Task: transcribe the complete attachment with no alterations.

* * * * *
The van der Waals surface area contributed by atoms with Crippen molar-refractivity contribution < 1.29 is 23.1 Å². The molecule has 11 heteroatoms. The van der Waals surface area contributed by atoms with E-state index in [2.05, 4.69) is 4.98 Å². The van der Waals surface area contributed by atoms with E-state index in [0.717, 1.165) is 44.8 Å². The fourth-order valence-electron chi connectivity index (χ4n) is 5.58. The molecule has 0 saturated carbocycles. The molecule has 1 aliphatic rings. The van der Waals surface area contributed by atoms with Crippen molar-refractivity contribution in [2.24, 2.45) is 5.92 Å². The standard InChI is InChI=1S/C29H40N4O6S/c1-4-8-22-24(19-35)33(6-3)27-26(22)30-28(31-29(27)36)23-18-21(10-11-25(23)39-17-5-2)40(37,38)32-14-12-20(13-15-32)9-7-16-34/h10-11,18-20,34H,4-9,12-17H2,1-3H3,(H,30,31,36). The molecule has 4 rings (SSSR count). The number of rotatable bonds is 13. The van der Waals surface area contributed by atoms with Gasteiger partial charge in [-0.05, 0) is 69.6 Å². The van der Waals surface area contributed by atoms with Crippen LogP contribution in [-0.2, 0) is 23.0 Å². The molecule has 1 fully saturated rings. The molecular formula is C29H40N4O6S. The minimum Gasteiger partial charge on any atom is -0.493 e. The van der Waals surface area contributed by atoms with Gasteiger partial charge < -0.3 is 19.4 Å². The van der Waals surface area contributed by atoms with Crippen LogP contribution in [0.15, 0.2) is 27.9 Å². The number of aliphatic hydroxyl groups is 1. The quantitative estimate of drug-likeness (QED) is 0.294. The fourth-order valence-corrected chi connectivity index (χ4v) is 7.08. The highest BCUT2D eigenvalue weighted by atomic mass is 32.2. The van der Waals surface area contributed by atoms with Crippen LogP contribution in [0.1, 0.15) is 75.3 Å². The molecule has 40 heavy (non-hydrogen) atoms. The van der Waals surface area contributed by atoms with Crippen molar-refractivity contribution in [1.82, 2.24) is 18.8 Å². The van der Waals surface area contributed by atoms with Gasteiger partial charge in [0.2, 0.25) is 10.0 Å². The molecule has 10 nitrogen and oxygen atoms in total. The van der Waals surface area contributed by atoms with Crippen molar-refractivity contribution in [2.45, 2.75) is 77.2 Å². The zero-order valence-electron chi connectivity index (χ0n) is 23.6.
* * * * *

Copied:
The van der Waals surface area contributed by atoms with Crippen molar-refractivity contribution < 1.29 is 23.1 Å². The molecule has 11 heteroatoms. The van der Waals surface area contributed by atoms with E-state index in [2.05, 4.69) is 4.98 Å². The van der Waals surface area contributed by atoms with E-state index in [0.717, 1.165) is 44.8 Å². The fourth-order valence-electron chi connectivity index (χ4n) is 5.58. The molecule has 0 saturated carbocycles. The molecule has 1 aliphatic rings. The van der Waals surface area contributed by atoms with Crippen molar-refractivity contribution in [2.24, 2.45) is 5.92 Å². The standard InChI is InChI=1S/C29H40N4O6S/c1-4-8-22-24(19-35)33(6-3)27-26(22)30-28(31-29(27)36)23-18-21(10-11-25(23)39-17-5-2)40(37,38)32-14-12-20(13-15-32)9-7-16-34/h10-11,18-20,34H,4-9,12-17H2,1-3H3,(H,30,31,36). The molecule has 4 rings (SSSR count). The number of rotatable bonds is 13. The van der Waals surface area contributed by atoms with Gasteiger partial charge in [-0.05, 0) is 69.6 Å². The van der Waals surface area contributed by atoms with Crippen LogP contribution in [-0.2, 0) is 23.0 Å². The molecule has 1 fully saturated rings. The molecular formula is C29H40N4O6S. The minimum Gasteiger partial charge on any atom is -0.493 e. The van der Waals surface area contributed by atoms with Gasteiger partial charge < -0.3 is 19.4 Å². The van der Waals surface area contributed by atoms with Crippen LogP contribution in [0.15, 0.2) is 27.9 Å². The number of aliphatic hydroxyl groups is 1. The quantitative estimate of drug-likeness (QED) is 0.294. The fourth-order valence-corrected chi connectivity index (χ4v) is 7.08. The highest BCUT2D eigenvalue weighted by atomic mass is 32.2. The van der Waals surface area contributed by atoms with Crippen LogP contribution in [0.1, 0.15) is 75.3 Å². The molecule has 40 heavy (non-hydrogen) atoms. The van der Waals surface area contributed by atoms with Crippen molar-refractivity contribution in [1.82, 2.24) is 18.8 Å². The van der Waals surface area contributed by atoms with Gasteiger partial charge in [0.2, 0.25) is 10.0 Å². The molecule has 10 nitrogen and oxygen atoms in total. The van der Waals surface area contributed by atoms with Crippen molar-refractivity contribution in [2.45, 2.75) is 77.2 Å². The zero-order valence-electron chi connectivity index (χ0n) is 23.6.